Constantine invited bishops from all around the known world to Nicaea to discuss the issues and establish, for the first time, an uniform doctrine of Christian belief. You can look it up if you want to know what the controversies were. The results of the Council were hardly unanimous, and a great deal of bickering and backstabbing went on for years. And because Constantine was a Roman, he probably ordered the execution of most of the dissenting members of the Council and their followers, you know, for the sake of conformity.

* * * *

Christianity would flourish. The Church would become incredibly powerful, and Christians would start persecuting non-Christians. Remember the Crusades? There were at least nine major campaigns, and it’s doubtful that anything meaningful was achieved by any of the crusades, beyond the deaths of hundreds of thousands of people.

I’m sure if I had been alive back during the time of the crusades, I would’ve been one of the crusaders, eager to defend my faith and free the Holy Land from the hands of the fucking infidels. And I would have devoutly slaughtered anyone that stood in my way, or I would have willingly got dead in the process.

The only reason I mention this is I was once in the Army, and during that time my country was fighting a war in the far away country of Vietnam. I had no moral objections to killing back then, and if I had been sent there, I would’ve done my best to kill the Vietcong, if that’s what the Army had wanted me to do. Even if we were foreign invaders that really didn’t have any business being in Vietnam.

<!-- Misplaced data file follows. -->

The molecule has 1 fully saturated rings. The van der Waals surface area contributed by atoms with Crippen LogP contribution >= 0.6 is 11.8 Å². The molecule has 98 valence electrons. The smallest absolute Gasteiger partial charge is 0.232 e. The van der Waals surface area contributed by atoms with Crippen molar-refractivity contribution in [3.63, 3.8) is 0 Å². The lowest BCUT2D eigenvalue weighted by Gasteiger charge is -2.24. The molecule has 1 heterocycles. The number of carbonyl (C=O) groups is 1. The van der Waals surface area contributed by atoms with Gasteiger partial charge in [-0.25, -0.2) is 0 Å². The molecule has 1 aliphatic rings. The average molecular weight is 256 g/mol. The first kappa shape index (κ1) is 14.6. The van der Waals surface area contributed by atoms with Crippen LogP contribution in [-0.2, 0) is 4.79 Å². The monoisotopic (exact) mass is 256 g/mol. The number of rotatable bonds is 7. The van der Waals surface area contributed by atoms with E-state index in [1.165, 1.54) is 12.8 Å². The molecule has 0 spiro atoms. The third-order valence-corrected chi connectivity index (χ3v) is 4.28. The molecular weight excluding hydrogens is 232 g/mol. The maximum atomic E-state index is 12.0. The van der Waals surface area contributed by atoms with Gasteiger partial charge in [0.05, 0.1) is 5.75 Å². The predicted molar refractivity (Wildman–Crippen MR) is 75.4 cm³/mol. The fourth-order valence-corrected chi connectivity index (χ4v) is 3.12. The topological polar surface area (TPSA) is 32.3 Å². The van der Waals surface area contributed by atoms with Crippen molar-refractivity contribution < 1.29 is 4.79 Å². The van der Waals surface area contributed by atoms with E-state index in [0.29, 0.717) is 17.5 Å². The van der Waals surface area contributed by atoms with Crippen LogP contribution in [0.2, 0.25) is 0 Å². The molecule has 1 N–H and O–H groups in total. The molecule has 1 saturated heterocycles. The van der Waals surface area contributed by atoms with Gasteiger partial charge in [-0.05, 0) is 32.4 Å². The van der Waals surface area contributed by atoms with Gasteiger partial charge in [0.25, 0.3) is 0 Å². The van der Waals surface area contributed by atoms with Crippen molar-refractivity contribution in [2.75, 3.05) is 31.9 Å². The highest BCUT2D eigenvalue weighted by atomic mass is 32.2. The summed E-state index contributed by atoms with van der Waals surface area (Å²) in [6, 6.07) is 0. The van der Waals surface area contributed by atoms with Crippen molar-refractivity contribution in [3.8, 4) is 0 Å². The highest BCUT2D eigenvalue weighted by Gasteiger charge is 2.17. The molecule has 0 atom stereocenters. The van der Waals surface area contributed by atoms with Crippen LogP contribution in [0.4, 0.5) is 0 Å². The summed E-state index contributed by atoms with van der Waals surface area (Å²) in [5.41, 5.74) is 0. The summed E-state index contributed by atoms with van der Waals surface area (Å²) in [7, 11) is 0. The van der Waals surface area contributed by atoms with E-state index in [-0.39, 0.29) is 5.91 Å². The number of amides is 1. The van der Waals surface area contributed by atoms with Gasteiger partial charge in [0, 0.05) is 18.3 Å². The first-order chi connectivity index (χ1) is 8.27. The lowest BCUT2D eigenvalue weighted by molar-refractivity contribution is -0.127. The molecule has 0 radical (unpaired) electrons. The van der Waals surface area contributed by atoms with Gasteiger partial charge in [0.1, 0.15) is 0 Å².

There’s nothing on earth that would move me to take part in a war or a crusade if one were called for today. I have yet to see any examples of violence accomplishing anything but more violence.

I’m living in one of the most devoutly Christian countries on the planet. There’s a very slim chance that I’ll experience any ill will because of my religious beliefs. It’s beyond doubtful that my faith will ever be put to any sort of test.

And don’t get me wrong. I’m okay with that. I’m not especially eager to be taunted and teased. After all, I was a psych nurse for thirty years…

Strawberry

I would meet Strawberry because of a seizure. He was a Vietnam vet, working as a janitor on the night shift at St Cloud State University. He was also an alcoholic, and it is assumed he had a seizure related to alcohol withdrawal.

In essence, Strawberry wasn’t as drunk as he usually was, and his body freaked out, resulting in the seizure that almost killed him to death.

Withdrawal seizures occur in about 5% of detoxing patients. 90% of withdrawal seizures occur within the first forty-eight hours. The mortality rate of alcohol withdrawal is pretty low nowadays, maybe 2%, but really severe alcohol withdrawal can kill you to death.

I doubt Strawberry had much of a meaningful life prior to the seizure that would irreparably damage his brain, but he had no life afterwards. He would only exist. The person he had once been would disappear, never to be seen again.